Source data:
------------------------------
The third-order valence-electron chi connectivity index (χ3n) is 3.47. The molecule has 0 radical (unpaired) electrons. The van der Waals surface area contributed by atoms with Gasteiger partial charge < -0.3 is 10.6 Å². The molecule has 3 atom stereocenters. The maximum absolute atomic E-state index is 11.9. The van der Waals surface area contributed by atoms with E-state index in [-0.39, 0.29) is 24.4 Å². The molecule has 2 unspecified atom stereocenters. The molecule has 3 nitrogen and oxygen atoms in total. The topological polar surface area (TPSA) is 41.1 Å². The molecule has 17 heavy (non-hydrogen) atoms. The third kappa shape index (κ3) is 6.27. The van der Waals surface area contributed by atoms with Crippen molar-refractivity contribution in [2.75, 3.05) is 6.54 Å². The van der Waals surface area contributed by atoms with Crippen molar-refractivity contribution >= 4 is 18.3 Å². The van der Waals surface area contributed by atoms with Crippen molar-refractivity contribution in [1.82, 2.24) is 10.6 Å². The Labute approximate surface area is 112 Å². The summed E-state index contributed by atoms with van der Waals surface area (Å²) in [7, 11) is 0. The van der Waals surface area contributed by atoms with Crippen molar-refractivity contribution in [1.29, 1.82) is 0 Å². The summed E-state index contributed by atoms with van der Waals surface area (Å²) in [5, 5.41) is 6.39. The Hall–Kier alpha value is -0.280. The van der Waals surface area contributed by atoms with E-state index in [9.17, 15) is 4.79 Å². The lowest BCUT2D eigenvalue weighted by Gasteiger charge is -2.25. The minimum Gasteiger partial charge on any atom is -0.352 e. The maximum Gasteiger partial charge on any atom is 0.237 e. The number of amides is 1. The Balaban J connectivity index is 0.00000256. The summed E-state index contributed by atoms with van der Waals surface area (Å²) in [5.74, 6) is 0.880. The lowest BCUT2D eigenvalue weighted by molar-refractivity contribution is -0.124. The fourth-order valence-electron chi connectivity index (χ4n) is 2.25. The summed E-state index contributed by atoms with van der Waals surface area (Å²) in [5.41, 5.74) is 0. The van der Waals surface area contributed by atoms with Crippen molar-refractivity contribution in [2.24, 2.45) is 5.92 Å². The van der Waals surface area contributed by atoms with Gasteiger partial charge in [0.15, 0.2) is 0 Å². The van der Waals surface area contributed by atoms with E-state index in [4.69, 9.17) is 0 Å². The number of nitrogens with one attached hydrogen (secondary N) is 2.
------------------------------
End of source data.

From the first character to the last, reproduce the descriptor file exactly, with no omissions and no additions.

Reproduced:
The third-order valence-electron chi connectivity index (χ3n) is 3.47. The molecule has 0 radical (unpaired) electrons. The van der Waals surface area contributed by atoms with Gasteiger partial charge < -0.3 is 10.6 Å². The molecule has 3 atom stereocenters. The maximum absolute atomic E-state index is 11.9. The van der Waals surface area contributed by atoms with E-state index in [-0.39, 0.29) is 24.4 Å². The molecule has 2 unspecified atom stereocenters. The molecule has 3 nitrogen and oxygen atoms in total. The topological polar surface area (TPSA) is 41.1 Å². The molecule has 17 heavy (non-hydrogen) atoms. The third kappa shape index (κ3) is 6.27. The van der Waals surface area contributed by atoms with Crippen molar-refractivity contribution in [2.75, 3.05) is 6.54 Å². The van der Waals surface area contributed by atoms with Crippen molar-refractivity contribution >= 4 is 18.3 Å². The van der Waals surface area contributed by atoms with Crippen molar-refractivity contribution in [1.82, 2.24) is 10.6 Å². The Labute approximate surface area is 112 Å². The summed E-state index contributed by atoms with van der Waals surface area (Å²) in [7, 11) is 0. The van der Waals surface area contributed by atoms with Crippen molar-refractivity contribution in [1.29, 1.82) is 0 Å². The summed E-state index contributed by atoms with van der Waals surface area (Å²) in [5, 5.41) is 6.39. The Hall–Kier alpha value is -0.280. The van der Waals surface area contributed by atoms with E-state index in [9.17, 15) is 4.79 Å². The lowest BCUT2D eigenvalue weighted by Gasteiger charge is -2.25. The minimum Gasteiger partial charge on any atom is -0.352 e. The maximum Gasteiger partial charge on any atom is 0.237 e. The number of amides is 1. The Balaban J connectivity index is 0.00000256. The summed E-state index contributed by atoms with van der Waals surface area (Å²) in [5.74, 6) is 0.880. The lowest BCUT2D eigenvalue weighted by molar-refractivity contribution is -0.124. The fourth-order valence-electron chi connectivity index (χ4n) is 2.25. The summed E-state index contributed by atoms with van der Waals surface area (Å²) in [5.41, 5.74) is 0. The van der Waals surface area contributed by atoms with Crippen molar-refractivity contribution in [2.24, 2.45) is 5.92 Å². The van der Waals surface area contributed by atoms with Gasteiger partial charge in [0.15, 0.2) is 0 Å². The van der Waals surface area contributed by atoms with E-state index in [4.69, 9.17) is 0 Å². The number of nitrogens with one attached hydrogen (secondary N) is 2.